An attorney is prohibited from representing a client when another attorney in the same firm would be disqualified from representing that same client. This type of disqualification is known as “imputed disqualification,” and often becomes increasingly problematic when an attorney joins a new law firm and the attorney joining the firm has a conflict of interest with current clients of the firm. Under these circumstances, the firm that the attorney has joined may not represent a person in a matter that is the same or substantially related to a matter in which the attorney’s previous firm represented an adverse client. It should be noted that this rule does not apply where the new attorney has no confidential information of the client at issue, or if the attorney is screened from participating in the matter.
Imputed disqualification can also apply when an attorney terminates his association with a firm. When an attorney leaves a firm, the firm can represent a person with interests materially adverse to those of a client formerly represented by the attorney and not currently represented by the firm only if: (i) the matter is not the same or substantially related to the matter in which the lawyer represented the client; and (ii) no lawyer at the firm has confidential information pertaining to the matter. Consequently, upon an attorney’s departure, a firm is advised to determine which attorneys, if any, have confidential information related to any client of the former attorney so that a determination can be made as to whether it can represent another adverse client. An imputed disqualification can be waived after full disclosure and consent by the conflicted client, if the client agrees.
Screening from Participation
Under certain circumstances, a law firm can create a “Chinese wall” to ensure compliance with Illinois’ conflict rules. The term is a fictional device used as a screening procedure which permits an attorney involved in an earlier adverse matter with a client to be “screened” from other attorneys in the firm, allowing the firm to represent the client. In order to create an effective Chinese wall, the law firm generally must take the following steps: (i) isolate the attorney from confidential information concerning the matter; (ii) isolate the attorney from the client and all the client’s agents, officers, employees and witnesses; and (iii) preclude the attorney and the firm from discussing the matter with each other. The goal of this process is to prohibit the attorney in question from any involvement with the case. It effectively prevents disqualification of an entire law firm simply because one member of that firm previously represented a client who is now in an adversarial position with a current client. It must be noted that some Illinois courts have refused to recognize Chinese walls in smaller law firms, due to the presumption of information sharing and the difficulties with prohibiting an attorney in a small firm from having contact with all files and cases.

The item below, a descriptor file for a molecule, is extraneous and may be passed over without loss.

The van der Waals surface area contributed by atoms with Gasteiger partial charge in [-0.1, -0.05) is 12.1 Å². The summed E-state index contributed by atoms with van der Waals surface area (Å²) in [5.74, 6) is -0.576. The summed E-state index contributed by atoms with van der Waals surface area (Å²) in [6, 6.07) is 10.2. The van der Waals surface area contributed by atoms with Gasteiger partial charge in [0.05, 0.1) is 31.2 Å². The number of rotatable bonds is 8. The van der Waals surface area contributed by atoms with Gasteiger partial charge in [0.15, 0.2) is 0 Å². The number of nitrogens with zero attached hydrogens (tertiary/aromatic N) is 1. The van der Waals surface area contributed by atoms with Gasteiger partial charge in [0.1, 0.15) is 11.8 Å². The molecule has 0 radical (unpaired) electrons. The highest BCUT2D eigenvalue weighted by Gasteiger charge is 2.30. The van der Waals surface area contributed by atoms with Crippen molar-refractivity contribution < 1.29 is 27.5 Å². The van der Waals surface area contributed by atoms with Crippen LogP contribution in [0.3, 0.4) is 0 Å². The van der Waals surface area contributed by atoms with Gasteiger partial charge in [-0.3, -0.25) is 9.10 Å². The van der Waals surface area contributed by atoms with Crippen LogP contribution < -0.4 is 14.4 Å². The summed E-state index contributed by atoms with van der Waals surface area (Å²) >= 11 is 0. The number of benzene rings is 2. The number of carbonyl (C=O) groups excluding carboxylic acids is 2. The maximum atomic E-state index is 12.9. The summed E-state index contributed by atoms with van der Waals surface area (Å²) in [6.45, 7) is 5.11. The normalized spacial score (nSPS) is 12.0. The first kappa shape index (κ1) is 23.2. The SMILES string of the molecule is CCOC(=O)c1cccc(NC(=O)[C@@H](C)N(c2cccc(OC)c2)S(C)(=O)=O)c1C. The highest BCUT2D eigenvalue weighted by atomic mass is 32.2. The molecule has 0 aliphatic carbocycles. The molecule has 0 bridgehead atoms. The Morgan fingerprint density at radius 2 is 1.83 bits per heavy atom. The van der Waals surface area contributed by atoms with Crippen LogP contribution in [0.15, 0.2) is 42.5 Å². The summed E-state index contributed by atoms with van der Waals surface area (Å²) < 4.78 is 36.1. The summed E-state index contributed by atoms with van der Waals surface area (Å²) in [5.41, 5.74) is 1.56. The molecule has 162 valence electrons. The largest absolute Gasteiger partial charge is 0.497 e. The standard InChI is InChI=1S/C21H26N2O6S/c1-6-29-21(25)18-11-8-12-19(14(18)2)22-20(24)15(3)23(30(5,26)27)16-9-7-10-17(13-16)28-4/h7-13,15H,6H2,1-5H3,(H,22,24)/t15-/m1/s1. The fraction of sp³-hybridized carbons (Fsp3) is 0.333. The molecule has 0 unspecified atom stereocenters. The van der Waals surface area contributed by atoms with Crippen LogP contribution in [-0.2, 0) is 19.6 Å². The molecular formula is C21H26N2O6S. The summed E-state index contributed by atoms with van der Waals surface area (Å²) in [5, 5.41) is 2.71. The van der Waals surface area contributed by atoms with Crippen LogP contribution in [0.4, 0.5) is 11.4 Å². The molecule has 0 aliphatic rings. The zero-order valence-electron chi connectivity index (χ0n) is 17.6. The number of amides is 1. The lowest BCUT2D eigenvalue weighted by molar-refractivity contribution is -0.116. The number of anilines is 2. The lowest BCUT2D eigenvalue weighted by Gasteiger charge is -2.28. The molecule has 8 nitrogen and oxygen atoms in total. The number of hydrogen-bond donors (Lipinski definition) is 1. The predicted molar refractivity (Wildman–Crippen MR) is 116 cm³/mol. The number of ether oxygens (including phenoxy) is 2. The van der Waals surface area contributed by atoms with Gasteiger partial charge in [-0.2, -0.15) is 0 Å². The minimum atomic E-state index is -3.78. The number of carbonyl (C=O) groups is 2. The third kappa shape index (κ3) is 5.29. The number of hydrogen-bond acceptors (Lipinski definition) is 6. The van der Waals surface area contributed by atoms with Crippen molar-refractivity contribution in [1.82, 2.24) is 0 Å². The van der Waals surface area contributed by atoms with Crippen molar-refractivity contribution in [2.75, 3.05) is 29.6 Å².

Under most circumstances, clients are free to select the attorney of their choice to represent them in any given matter. Occasionally, however, a potential client will contact their legal counsel of choice only to learn that the attorney is unable to assist due to a conflict of interest. Even more perplexing is that often when a conflict arises, the attorney-client privilege prohibits a meaningful explanation for the predicament. These situations are unfortunate, but an understanding of the conflict rules may help to provide guidance as to when and why an attorney must decline representation. iBi